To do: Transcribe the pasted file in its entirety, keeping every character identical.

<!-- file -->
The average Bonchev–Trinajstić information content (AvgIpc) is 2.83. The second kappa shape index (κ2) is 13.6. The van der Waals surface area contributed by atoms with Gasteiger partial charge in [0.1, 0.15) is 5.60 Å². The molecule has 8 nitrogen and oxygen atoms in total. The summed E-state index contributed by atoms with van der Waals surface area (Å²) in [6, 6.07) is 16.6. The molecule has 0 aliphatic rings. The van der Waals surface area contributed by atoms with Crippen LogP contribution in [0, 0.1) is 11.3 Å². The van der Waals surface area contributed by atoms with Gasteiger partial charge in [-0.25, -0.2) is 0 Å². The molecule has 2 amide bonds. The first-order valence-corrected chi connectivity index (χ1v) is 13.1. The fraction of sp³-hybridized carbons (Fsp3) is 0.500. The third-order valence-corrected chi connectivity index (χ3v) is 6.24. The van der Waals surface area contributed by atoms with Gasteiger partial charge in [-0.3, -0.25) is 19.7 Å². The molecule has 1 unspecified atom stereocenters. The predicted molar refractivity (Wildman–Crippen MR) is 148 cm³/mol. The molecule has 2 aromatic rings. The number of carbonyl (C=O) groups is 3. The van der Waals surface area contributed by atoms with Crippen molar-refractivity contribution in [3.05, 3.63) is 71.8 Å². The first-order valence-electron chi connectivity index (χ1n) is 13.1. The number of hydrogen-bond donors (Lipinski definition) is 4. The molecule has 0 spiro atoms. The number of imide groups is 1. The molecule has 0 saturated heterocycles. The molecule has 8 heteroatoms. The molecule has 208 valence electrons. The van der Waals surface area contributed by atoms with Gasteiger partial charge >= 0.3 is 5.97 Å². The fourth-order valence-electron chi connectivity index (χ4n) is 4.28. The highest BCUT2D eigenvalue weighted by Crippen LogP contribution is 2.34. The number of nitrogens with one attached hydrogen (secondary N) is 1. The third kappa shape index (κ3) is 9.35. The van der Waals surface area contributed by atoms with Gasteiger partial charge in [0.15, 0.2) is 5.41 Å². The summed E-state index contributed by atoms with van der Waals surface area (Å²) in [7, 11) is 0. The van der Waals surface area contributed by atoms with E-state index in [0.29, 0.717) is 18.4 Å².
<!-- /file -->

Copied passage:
The average Bonchev–Trinajstić information content (AvgIpc) is 2.83. The second kappa shape index (κ2) is 13.6. The van der Waals surface area contributed by atoms with Gasteiger partial charge in [0.1, 0.15) is 5.60 Å². The molecule has 8 nitrogen and oxygen atoms in total. The summed E-state index contributed by atoms with van der Waals surface area (Å²) in [6, 6.07) is 16.6. The molecule has 0 aliphatic rings. The van der Waals surface area contributed by atoms with Crippen LogP contribution in [0, 0.1) is 11.3 Å². The van der Waals surface area contributed by atoms with Gasteiger partial charge in [-0.25, -0.2) is 0 Å². The molecule has 2 amide bonds. The first-order valence-corrected chi connectivity index (χ1v) is 13.1. The fraction of sp³-hybridized carbons (Fsp3) is 0.500. The third-order valence-corrected chi connectivity index (χ3v) is 6.24. The van der Waals surface area contributed by atoms with Gasteiger partial charge in [-0.3, -0.25) is 19.7 Å². The molecule has 1 unspecified atom stereocenters. The predicted molar refractivity (Wildman–Crippen MR) is 148 cm³/mol. The molecule has 2 aromatic rings. The number of carbonyl (C=O) groups is 3. The van der Waals surface area contributed by atoms with Crippen molar-refractivity contribution in [3.05, 3.63) is 71.8 Å². The first-order valence-electron chi connectivity index (χ1n) is 13.1. The number of hydrogen-bond donors (Lipinski definition) is 4. The molecule has 0 spiro atoms. The number of imide groups is 1. The molecule has 0 saturated heterocycles. The molecule has 8 heteroatoms. The molecule has 208 valence electrons. The van der Waals surface area contributed by atoms with Gasteiger partial charge >= 0.3 is 5.97 Å². The fourth-order valence-electron chi connectivity index (χ4n) is 4.28. The highest BCUT2D eigenvalue weighted by Crippen LogP contribution is 2.34. The number of nitrogens with one attached hydrogen (secondary N) is 1. The third kappa shape index (κ3) is 9.35. The van der Waals surface area contributed by atoms with Gasteiger partial charge in [0.15, 0.2) is 5.41 Å². The summed E-state index contributed by atoms with van der Waals surface area (Å²) in [7, 11) is 0. The van der Waals surface area contributed by atoms with E-state index in [0.29, 0.717) is 18.4 Å².